Organize your information for easy reporting

Once you have your performance data on hand, keep your team members, executive management, and other content stakeholders regularly informed about the program’s progress. Here is a checklist for creating a simple editorial status report to share regularly key analytics and insights.

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Turn information into actionable insights

Having the right data at your fingertips won’t do any good if you don’t understand what the stats are telling you to do. Following proven best practices for analyzing your results and turning those insights into action will help you spend less time staring at abstract data and more time addressing the meaningful opportunities they reveal.

Establish a scoring system

The standards for a piece of content to be a “success” can vary widely from project to project and purpose to purpose, as well as by organizational goals and processes. This can make it challenging for content marketers to definitively know whether an existing asset is performing to expectations.

It can be helpful to use a consistent methodology or content scoring system to enable your content team to make apples-to-apples qualitative assessments. One method is to assign a standardized numeric value to each of your KPIs. This gives a high-level overview of the relative benefits each content effort brings (or is likely to bring) to your business. You can use it to make prioritization decisions that will maximize the value of your content resources.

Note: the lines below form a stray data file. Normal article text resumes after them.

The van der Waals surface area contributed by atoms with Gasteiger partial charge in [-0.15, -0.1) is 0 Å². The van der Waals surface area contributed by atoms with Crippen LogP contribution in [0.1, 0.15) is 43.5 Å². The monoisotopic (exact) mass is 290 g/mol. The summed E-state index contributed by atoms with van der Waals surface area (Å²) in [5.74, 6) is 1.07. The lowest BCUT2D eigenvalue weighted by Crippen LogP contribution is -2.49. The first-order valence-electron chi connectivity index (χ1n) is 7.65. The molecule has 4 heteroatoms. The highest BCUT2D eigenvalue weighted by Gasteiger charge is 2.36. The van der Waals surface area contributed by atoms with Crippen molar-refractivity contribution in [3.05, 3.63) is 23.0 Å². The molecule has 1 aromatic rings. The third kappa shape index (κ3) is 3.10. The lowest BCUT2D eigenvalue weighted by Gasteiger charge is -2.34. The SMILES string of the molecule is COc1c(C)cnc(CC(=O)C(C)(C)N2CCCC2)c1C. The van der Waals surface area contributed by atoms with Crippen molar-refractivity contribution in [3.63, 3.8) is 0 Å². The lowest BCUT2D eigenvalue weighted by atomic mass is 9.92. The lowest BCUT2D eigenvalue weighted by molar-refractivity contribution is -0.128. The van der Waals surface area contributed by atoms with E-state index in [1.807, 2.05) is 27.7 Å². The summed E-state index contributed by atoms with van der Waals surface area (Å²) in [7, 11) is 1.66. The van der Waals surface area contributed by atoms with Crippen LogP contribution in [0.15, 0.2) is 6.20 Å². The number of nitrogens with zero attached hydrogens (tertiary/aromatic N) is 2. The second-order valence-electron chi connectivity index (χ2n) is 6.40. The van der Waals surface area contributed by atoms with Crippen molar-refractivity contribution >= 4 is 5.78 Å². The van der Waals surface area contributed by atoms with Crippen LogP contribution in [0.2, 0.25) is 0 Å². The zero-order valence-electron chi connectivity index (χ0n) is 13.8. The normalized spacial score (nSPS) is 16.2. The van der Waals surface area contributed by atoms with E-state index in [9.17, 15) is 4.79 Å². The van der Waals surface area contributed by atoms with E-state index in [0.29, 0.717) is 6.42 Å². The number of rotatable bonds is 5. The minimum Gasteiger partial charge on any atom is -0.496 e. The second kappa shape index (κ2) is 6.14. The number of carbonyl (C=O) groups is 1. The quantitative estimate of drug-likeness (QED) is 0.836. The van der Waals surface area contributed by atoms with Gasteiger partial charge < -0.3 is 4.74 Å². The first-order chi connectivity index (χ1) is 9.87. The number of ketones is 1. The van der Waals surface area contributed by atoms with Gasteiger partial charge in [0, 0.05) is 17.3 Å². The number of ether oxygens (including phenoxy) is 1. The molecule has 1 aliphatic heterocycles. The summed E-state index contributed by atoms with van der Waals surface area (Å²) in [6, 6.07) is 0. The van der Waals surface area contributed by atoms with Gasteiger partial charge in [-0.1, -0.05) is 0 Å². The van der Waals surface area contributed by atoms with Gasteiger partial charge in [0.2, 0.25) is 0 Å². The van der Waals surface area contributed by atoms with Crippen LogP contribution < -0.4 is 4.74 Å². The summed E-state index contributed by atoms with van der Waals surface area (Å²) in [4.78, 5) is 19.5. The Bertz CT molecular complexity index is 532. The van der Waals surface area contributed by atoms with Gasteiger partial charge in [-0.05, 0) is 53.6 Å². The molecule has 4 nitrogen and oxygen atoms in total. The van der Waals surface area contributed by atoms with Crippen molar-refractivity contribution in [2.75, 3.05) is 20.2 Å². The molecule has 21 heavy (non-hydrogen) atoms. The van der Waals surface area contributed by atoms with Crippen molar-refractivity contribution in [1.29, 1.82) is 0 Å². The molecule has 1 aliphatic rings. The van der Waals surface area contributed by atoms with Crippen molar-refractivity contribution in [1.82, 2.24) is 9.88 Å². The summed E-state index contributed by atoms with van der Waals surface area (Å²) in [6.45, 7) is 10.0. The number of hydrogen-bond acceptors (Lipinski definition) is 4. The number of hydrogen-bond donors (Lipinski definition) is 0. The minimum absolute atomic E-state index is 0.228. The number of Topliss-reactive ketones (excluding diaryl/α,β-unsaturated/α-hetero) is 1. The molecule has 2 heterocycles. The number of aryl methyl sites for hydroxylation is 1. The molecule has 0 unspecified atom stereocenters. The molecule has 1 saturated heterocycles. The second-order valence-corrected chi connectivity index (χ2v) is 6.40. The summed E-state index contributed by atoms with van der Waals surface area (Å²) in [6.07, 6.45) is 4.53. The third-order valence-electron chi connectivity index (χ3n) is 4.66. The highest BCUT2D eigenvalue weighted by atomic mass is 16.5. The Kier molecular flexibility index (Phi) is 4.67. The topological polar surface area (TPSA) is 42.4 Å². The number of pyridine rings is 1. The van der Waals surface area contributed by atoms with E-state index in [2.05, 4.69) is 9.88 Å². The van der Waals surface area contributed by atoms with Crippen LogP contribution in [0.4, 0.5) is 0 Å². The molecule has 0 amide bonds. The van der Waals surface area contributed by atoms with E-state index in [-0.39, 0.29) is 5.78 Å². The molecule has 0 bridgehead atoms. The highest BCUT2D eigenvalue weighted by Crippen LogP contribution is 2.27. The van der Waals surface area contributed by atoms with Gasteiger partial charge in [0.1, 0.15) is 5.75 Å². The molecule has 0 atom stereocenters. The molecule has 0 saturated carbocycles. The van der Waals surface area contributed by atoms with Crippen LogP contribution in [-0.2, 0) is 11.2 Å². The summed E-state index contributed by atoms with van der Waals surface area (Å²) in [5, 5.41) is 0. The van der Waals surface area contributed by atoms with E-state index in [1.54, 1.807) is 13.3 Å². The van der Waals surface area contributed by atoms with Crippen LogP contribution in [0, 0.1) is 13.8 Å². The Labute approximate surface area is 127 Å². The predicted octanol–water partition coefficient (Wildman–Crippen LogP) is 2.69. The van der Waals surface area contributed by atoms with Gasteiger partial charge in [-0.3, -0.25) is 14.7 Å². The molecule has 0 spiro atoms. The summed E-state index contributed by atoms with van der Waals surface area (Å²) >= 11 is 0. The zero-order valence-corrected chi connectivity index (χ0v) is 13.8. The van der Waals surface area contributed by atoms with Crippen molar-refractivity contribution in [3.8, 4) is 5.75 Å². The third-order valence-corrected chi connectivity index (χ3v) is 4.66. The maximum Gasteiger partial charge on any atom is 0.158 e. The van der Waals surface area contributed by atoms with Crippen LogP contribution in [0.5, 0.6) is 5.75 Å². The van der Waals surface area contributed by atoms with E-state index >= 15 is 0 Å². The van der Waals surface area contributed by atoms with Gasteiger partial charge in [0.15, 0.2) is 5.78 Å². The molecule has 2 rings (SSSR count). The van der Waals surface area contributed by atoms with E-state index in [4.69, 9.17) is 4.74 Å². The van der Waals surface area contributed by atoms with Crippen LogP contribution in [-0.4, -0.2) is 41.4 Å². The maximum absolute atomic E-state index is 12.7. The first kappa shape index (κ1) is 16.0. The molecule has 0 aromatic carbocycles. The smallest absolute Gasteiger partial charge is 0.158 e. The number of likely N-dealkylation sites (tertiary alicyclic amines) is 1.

Translate knowledge gained into ROI achieved

When all is said and done, content should benefit the enterprise – not just the content department.

Of course, proof of business benefit isn’t a constant across all organizations – it ultimately depends on the goals you are trying to achieve. Furthermore, determinations of “success” for content marketing goals can also be defined in a variety of ways. Learning how to define and present proof of content ROI in a way that resonates with your organization’s stakeholders is, perhaps, the best starting point for your calculations.

In his post on proving content’s success, Robert Rose outlines four common ways your businesses might define the value of cultivating an engaged, subscribed audience through your content marketing efforts:

  • Competency value: Your subscribed audiences enable your business to create smarter, more cost-effective business strategies.
  • Campaign value: Your content efforts help your traditional marketing and advertising initiatives work more efficiently.
  • Customer value: Your content helps your business create more informed, satisfied, or loyal customers.
  • Cash value: You can generate increased revenue through your content program or reduce your overall marketing costs, compared to other marketing tactics.

With defined priorities, gather the baseline data and use an established formula to calculate value. Here are a few of our top resources that can help you find the formula you need – and walk you through the process for getting it all to add up:

One last thing

Once you’ve worked through all the steps of planning, building, executing, and evaluating your content marketing program, there’s one last thing you need to do: Go back to the beginning.

No, you don’t need to redo all the work. But you do need to revisit your strategic choices periodically and adjust based on lessons you learn during the measurement process. Only by treating content marketing as a cyclical and ever-evolving process can you truly keep your program running at peak performance over the long term. 

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Cover image by Joseph Kalinowski/Content Marketing Institute